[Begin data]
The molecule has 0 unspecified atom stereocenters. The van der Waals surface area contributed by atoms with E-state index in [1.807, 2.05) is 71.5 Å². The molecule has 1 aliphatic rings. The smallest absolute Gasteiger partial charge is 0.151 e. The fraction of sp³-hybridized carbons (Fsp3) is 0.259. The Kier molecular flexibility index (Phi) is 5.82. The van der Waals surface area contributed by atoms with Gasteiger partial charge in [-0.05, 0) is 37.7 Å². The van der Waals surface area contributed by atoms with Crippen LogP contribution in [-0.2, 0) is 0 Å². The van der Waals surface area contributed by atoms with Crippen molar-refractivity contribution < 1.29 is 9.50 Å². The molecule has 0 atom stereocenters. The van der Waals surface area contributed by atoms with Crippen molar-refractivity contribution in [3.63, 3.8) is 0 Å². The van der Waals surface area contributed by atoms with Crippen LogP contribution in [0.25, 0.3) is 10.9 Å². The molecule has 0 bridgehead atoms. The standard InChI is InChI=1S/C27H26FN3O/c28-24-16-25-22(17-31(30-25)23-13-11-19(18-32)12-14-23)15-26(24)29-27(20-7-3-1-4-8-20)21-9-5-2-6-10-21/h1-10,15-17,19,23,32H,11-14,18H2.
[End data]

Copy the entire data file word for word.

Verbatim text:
The molecule has 0 unspecified atom stereocenters. The van der Waals surface area contributed by atoms with E-state index in [1.807, 2.05) is 71.5 Å². The molecule has 1 aliphatic rings. The smallest absolute Gasteiger partial charge is 0.151 e. The fraction of sp³-hybridized carbons (Fsp3) is 0.259. The Kier molecular flexibility index (Phi) is 5.82. The van der Waals surface area contributed by atoms with Gasteiger partial charge in [-0.05, 0) is 37.7 Å². The van der Waals surface area contributed by atoms with Crippen LogP contribution in [-0.2, 0) is 0 Å². The van der Waals surface area contributed by atoms with Crippen molar-refractivity contribution < 1.29 is 9.50 Å². The molecule has 0 atom stereocenters. The van der Waals surface area contributed by atoms with Crippen molar-refractivity contribution in [3.63, 3.8) is 0 Å². The van der Waals surface area contributed by atoms with Crippen LogP contribution in [0.25, 0.3) is 10.9 Å². The molecule has 0 bridgehead atoms. The standard InChI is InChI=1S/C27H26FN3O/c28-24-16-25-22(17-31(30-25)23-13-11-19(18-32)12-14-23)15-26(24)29-27(20-7-3-1-4-8-20)21-9-5-2-6-10-21/h1-10,15-17,19,23,32H,11-14,18H2.